“Whatever is honorable…think about these things.” It is important to practice honesty; that is what a Christian is expected to do. But to be honest, to be honorable, requires that our character be changed into the likeness of Christ. St. Paul says, “think about these things.” He is exhorting us to make these virtues a part of our very being. Honesty or being honorable therefore, is not simply a matter of speaking truth, it is a heart transformed into the likeness of Christ. In the parable of the sower, Jesus explains that the seeds sown in the good soil “are those who, hearing the word, hold it fast in an honest and good heart, and bear fruit with patience” (Luke 8:15). Honest men and women hold the Word fast in their heart, and from that honest heart will flow the good fruit of God’s grace.

In his letter to Colossai, St. Paul says, “Do not lie to one another, seeing that you have put off the old nature with its practicesand have put on the new nature, which is being renewed in knowledge after the image of its creator.” Paul is pointing toward the transformation that we each need in order to truly live the truth in Christ, and practice honesty one with another. It means having a “new nature” that is made “after the image of its creator.” We may think that a “white lie” will win a victory, but it would be pyrrhic at best. In Shakespeare’s play, Henry VIII, Cardinal Wolsey has been conniving to encourage the king to divorce his wife in hopes of establishing a marriage alliance with France. His dishonest dealings with the king lead to disaster, and in a moment of humble revelation he says to Cromwell, “I charge thee, fling away ambition. By that sin fell the angels; how can man then, the image of his Maker, hope to win by it?…Corruption wins not more than honesty.”

The practice of honesty in our interactions with others manifests the quality of our heart. It bears fruit. It leaves a legacy. As St. Paul instructed the young clergyman Timothy in the passage above, “Do your best to present yourself to God as one approved, a workman who has no need to be ashamed, rightly handling the word of truth.” We are servants of Christ, workmen called to rightly handle the word of truth. We are expected to be honest in our dealings with one another. The walls of the Temple will not stand if they are built on dishonest dealings. Think on these things.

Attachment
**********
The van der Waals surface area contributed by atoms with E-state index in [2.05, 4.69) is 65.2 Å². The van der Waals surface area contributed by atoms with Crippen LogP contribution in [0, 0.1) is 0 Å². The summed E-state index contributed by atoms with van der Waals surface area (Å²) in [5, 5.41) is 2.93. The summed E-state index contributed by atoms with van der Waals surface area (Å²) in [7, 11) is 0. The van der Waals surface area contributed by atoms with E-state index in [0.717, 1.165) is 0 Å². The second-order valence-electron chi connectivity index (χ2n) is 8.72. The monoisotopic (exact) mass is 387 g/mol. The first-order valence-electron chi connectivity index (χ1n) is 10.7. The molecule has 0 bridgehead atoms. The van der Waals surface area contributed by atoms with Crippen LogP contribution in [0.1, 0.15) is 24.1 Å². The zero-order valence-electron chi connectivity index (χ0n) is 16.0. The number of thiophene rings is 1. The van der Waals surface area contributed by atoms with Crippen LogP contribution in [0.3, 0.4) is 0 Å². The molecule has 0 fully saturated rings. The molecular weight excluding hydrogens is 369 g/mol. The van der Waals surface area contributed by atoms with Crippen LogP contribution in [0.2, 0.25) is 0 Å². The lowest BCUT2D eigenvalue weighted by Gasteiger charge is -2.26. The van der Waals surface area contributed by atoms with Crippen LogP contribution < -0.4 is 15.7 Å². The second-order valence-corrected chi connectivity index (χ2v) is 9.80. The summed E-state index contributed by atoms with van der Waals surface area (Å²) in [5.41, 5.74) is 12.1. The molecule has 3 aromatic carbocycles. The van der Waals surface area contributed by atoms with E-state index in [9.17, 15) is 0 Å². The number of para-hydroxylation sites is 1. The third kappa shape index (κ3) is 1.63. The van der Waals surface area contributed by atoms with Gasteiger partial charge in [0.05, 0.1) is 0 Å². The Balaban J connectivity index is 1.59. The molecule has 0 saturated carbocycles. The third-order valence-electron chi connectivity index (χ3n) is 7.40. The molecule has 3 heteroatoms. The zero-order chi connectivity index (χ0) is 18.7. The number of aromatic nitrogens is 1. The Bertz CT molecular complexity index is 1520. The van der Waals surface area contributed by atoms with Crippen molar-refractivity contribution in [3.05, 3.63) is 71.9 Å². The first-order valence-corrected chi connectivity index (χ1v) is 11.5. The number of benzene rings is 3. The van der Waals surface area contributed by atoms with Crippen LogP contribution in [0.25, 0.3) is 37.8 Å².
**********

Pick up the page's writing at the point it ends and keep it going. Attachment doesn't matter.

Monday of 2 Lent


“I therefore, a prisoner for the Lord, urge you to walk in a manner worthy of the calling to which you have been called,with all humility and gentleness, with patience, bearing with one another in loveeager to maintain the unity of the Spirit in the bond of peace.”  — Ephesians 4:1-3  

“Let your gentleness be evident to all. The Lord is near.”  —Philippians 4:5 

“Remind them to be submissive to rulers and authorities, to be obedient, to be ready for every good work,to speak evil of no one, to avoid quarreling, to be gentle, and to show perfect courtesy toward all people.”  —Titus 3:1-2

“Take my yoke upon you, and learn from me, for I am gentle and lowly in heart, and you will find rest for your souls.”   —Matthew 11:29

“Take My yoke upon you and learn from Me…for I am gentle and lowly in heart” Jesus said. A yoke is something that a beast of burden has fastened around its neck so that it can be driven and guided by someone else. A yoke is for one who serves the purposes of the other. That is the character of Christ. He lived to serve. He bore the yoke of His Father, carrying out the work that the Father directed Him to do. Jesus said, “Truly, truly, I say to you, the Son can do nothing of his own accord, but only what he sees the Father doing. For whatever the Father does, that the Son does likewise” (John 5:19). Christlikeness is servanthood, letting Him direct our every movement. And that is manifested in gentleness.

A common misconception is that gentleness is weakness or passivity. True gentleness, however, is just the opposite. It requires great strength and active self-control. A gentle heart comes from having love for others, a desire to serve the other and to minister to his or her needs. This is shown in our thoughts and in the way we interact with those around us. Gentleness comes from a state of humility, a lowliness in heart. It is a willingness to lay aside our agenda and look to the needs of those around us. That is not something we can do in our fallen nature. We need to be remade in the image of Christ. We need to become Christlike. Through prayer, we can ask God to give us a spirit of gentleness and take away any feelings of self-righteousness. We can ask Him to reveal ways we can show gentleness to others so that we may reflect His character.